At a time in which the price of nearly everything seems to be going up, Lucy Lawless fans were presented with a free outdoor concert at the Universal CityWalk, located in the studio-state of Universal City.
The Cute Little Red-Headed Girlfriend and I showed up at the concert several hours early, as is our custom, to take up a waiting position close to the stage. A barrier had been set up roughly eight feet back from center stage, and when we arrived, a single layer of Lucy's fans was already entrenched around it. We chose a position in the second "row," near the center, and settled in with many familiar faces.
For those unfamiliar with the CityWalk, it is an outdoor complex combining entertainment, shopping and dining. If you can imagine the architectural equivalent of a pinball machine playfield, you have grasped the essential experience of it. It is chaotic to navigate, dense with colorful facades, and filled with gargantuan neon objects.
CityWalk surprised me by being not just a good place to see a show, but a good place to wait for a show. It was easy to grab a snack and and go back to waiting, and there was a constant stream of activity to observe in every direction.
One of the bonuses of arriving early was getting to see Lucy and her band perform a soundcheck. While the band and the back up singers tweaked and tuned, the fans got to see Lucy onstage sporting her new, darker hair color and a ravishing blue gown.
Looking drop-dead gorgeous without makeup, Lucy stared back at us through her reflective shades and occasionally turned to her iPhone for a bout of texting (hey, aren't the fans supposed to be the nerds?). Lucy and the band performed a few songs all the way through, including "Superstar," which once again brought me close to tears (see earlier concert report).
Shortly after the sound check, a series of opening acts commenced, introduced by a Universal CityWalk Master of Ceremonies. Throughout the evening, this MC found it greatly entertaining to repeat the name "Lucy Lawless" at every chance so as to elicit squeals from Lucy's female fans. It became tiresomely Pavlovian after a while, but the MC continued, in his simple way, to enjoy it, and we continued to oblige him.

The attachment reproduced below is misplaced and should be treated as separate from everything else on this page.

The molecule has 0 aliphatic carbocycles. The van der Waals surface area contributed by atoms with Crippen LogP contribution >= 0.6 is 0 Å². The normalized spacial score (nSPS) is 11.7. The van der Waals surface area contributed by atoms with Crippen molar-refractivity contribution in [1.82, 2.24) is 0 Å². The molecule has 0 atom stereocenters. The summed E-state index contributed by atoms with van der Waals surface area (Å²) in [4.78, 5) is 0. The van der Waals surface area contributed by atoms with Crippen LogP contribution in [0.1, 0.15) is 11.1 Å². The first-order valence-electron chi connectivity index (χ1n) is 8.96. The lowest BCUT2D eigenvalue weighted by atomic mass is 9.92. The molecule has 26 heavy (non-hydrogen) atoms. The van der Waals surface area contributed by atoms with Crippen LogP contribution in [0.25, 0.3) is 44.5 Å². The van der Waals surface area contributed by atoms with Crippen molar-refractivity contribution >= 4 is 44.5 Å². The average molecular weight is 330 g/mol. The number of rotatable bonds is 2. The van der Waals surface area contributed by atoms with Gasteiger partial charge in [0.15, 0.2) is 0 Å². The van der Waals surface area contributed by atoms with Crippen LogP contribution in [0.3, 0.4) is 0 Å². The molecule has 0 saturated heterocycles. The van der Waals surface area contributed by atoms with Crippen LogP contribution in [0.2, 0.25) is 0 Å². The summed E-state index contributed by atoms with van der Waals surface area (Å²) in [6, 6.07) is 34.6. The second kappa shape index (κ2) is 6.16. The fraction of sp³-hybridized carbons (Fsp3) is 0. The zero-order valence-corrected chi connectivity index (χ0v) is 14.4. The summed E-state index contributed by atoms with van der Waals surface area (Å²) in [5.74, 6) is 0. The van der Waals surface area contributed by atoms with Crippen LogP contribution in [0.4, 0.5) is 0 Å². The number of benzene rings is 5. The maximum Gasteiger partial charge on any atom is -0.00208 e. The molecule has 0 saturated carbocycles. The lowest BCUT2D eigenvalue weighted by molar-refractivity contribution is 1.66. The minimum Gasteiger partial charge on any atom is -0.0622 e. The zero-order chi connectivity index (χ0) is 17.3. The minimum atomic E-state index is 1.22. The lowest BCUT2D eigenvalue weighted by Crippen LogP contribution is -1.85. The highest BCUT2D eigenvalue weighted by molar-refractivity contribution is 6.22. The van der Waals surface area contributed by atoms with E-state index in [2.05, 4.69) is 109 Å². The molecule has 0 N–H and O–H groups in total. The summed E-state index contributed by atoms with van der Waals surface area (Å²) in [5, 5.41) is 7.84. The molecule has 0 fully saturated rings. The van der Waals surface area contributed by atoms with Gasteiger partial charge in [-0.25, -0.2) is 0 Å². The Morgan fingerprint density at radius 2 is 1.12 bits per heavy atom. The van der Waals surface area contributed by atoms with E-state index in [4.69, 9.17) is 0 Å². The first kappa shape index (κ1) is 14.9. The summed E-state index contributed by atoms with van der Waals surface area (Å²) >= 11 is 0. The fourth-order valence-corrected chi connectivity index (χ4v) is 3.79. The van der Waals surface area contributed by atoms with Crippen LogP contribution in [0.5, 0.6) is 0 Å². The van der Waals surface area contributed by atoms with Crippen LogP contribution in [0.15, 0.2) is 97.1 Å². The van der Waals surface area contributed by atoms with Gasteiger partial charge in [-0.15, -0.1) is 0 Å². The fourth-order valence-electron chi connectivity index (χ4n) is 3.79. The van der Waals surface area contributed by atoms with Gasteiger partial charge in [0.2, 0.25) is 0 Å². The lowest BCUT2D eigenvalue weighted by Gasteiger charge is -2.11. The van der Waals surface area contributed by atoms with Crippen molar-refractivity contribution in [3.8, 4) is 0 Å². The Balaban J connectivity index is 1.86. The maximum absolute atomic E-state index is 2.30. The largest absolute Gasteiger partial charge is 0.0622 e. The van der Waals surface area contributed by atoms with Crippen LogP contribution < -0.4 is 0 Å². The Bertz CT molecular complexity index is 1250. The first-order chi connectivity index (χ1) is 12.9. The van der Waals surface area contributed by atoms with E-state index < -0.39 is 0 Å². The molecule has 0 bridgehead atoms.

A Circus on Stilts was paraded out onto a separate stage, situated behind the fans. I was able to watch the act with the aid of a giant screen, which later carried Lucy's image. There were several such screens, positioned to provide a good view of the stage acts to various locations on the CityWalk, such as the terraced dining areas. The act concluded with an explosion of streamers that dispersed throughout the crowd.
Next, we were introduced to the opening band, called Paperback Hero. They were an amazingly decent, unsigned hard rock band. It cheered me to see that Los Angeles still offers casual opportunities to see a hard-working band on its way up. Lucy's fans listened to them appreciatively as the evening half-light darkened into night.
After the MC took some minutes to aggressively wrest as many screams as possible from the fans, Lucy finally entered on stage in a drapey knit two-tone dress and stack heel boots. The thin knit swung easily as Lucy danced and sang to "Tell Mama," the opening song. The purple and beige dress gently clung to Lucy's shape as she twisted and turned--it was a great performance outfit.
Having seen many of Lucy's concerts and appearances, my impression is that her singing abilities are consistently better each time I see her. I love hearing the development of her voice and her renditions of specific songs over time. At this point in Lucy's singing career, she sounds fantastic. This was the first concert I have attended where it seemed like Lucy's voice was fully her own, unique, complex and distinctive. I felt like I could both see it and hear it in the confidence she showed on stage.
Moving into "Are You Gonna Be My Girl?" and "Like the Way I Do," Lucy began working that dress in some unexpected ways. Lucy's repertoire of stage moves seems to have expanded, and "Like the Way I Do" included a plunging crotch grab down the front of the dress that brought gasps and sudden screams from her fans. You can find it at around 3:28 on the .wmv version of the file (likethewayidoconcert.wmv) available for download from Lucy's fan club page.